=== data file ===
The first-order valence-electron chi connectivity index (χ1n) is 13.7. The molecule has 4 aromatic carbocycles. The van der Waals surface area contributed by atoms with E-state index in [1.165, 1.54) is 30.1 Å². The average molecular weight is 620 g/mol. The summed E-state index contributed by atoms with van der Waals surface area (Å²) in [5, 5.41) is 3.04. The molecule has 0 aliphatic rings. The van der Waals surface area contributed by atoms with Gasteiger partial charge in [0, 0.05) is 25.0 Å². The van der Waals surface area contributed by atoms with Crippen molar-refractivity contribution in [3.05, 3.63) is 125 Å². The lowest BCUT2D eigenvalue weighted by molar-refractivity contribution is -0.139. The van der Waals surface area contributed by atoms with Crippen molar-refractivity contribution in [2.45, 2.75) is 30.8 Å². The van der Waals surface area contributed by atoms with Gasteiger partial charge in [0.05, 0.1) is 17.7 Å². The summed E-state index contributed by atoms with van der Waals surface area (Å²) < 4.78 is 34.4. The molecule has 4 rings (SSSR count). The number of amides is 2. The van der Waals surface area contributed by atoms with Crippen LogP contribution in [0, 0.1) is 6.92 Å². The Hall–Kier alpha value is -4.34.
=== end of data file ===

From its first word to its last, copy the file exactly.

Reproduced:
The first-order valence-electron chi connectivity index (χ1n) is 13.7. The molecule has 4 aromatic carbocycles. The van der Waals surface area contributed by atoms with E-state index in [1.165, 1.54) is 30.1 Å². The average molecular weight is 620 g/mol. The summed E-state index contributed by atoms with van der Waals surface area (Å²) in [5, 5.41) is 3.04. The molecule has 0 aliphatic rings. The van der Waals surface area contributed by atoms with Gasteiger partial charge in [0, 0.05) is 25.0 Å². The van der Waals surface area contributed by atoms with Crippen molar-refractivity contribution in [3.05, 3.63) is 125 Å². The lowest BCUT2D eigenvalue weighted by molar-refractivity contribution is -0.139. The van der Waals surface area contributed by atoms with Crippen molar-refractivity contribution in [2.45, 2.75) is 30.8 Å². The van der Waals surface area contributed by atoms with Gasteiger partial charge in [0.05, 0.1) is 17.7 Å². The summed E-state index contributed by atoms with van der Waals surface area (Å²) < 4.78 is 34.4. The molecule has 4 rings (SSSR count). The number of amides is 2. The van der Waals surface area contributed by atoms with Crippen LogP contribution in [0, 0.1) is 6.92 Å². The Hall–Kier alpha value is -4.34.